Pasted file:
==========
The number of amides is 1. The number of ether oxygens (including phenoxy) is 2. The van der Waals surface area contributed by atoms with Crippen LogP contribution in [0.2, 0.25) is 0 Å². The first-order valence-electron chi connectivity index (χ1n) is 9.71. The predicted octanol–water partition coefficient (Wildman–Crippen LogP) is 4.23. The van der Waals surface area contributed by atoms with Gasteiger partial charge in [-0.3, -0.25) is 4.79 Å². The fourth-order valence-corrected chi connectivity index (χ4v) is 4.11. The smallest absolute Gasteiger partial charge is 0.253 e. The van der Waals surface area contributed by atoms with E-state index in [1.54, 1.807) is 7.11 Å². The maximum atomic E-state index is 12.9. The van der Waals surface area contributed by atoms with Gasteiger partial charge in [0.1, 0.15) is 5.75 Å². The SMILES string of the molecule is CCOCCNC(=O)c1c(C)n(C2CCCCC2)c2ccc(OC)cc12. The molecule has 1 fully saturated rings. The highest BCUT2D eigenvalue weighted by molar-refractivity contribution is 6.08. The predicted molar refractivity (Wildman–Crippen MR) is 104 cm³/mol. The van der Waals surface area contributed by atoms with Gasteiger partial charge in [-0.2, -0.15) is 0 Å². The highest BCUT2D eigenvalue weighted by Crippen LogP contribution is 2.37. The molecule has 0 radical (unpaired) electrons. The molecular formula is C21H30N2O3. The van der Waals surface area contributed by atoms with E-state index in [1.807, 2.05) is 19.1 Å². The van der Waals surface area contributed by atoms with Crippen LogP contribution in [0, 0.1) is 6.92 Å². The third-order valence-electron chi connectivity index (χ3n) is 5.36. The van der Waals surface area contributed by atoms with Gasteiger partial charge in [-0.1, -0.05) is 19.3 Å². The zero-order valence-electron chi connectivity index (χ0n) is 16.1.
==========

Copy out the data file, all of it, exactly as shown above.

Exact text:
The number of amides is 1. The number of ether oxygens (including phenoxy) is 2. The van der Waals surface area contributed by atoms with Crippen LogP contribution in [0.2, 0.25) is 0 Å². The first-order valence-electron chi connectivity index (χ1n) is 9.71. The predicted octanol–water partition coefficient (Wildman–Crippen LogP) is 4.23. The van der Waals surface area contributed by atoms with Gasteiger partial charge in [-0.3, -0.25) is 4.79 Å². The fourth-order valence-corrected chi connectivity index (χ4v) is 4.11. The smallest absolute Gasteiger partial charge is 0.253 e. The van der Waals surface area contributed by atoms with E-state index in [1.54, 1.807) is 7.11 Å². The maximum atomic E-state index is 12.9. The van der Waals surface area contributed by atoms with Gasteiger partial charge in [0.1, 0.15) is 5.75 Å². The SMILES string of the molecule is CCOCCNC(=O)c1c(C)n(C2CCCCC2)c2ccc(OC)cc12. The molecule has 1 fully saturated rings. The highest BCUT2D eigenvalue weighted by molar-refractivity contribution is 6.08. The predicted molar refractivity (Wildman–Crippen MR) is 104 cm³/mol. The van der Waals surface area contributed by atoms with Gasteiger partial charge in [-0.2, -0.15) is 0 Å². The highest BCUT2D eigenvalue weighted by Crippen LogP contribution is 2.37. The molecule has 0 radical (unpaired) electrons. The molecular formula is C21H30N2O3. The van der Waals surface area contributed by atoms with E-state index in [1.807, 2.05) is 19.1 Å². The van der Waals surface area contributed by atoms with Crippen LogP contribution in [0, 0.1) is 6.92 Å². The third-order valence-electron chi connectivity index (χ3n) is 5.36. The van der Waals surface area contributed by atoms with Gasteiger partial charge in [-0.1, -0.05) is 19.3 Å². The zero-order valence-electron chi connectivity index (χ0n) is 16.1.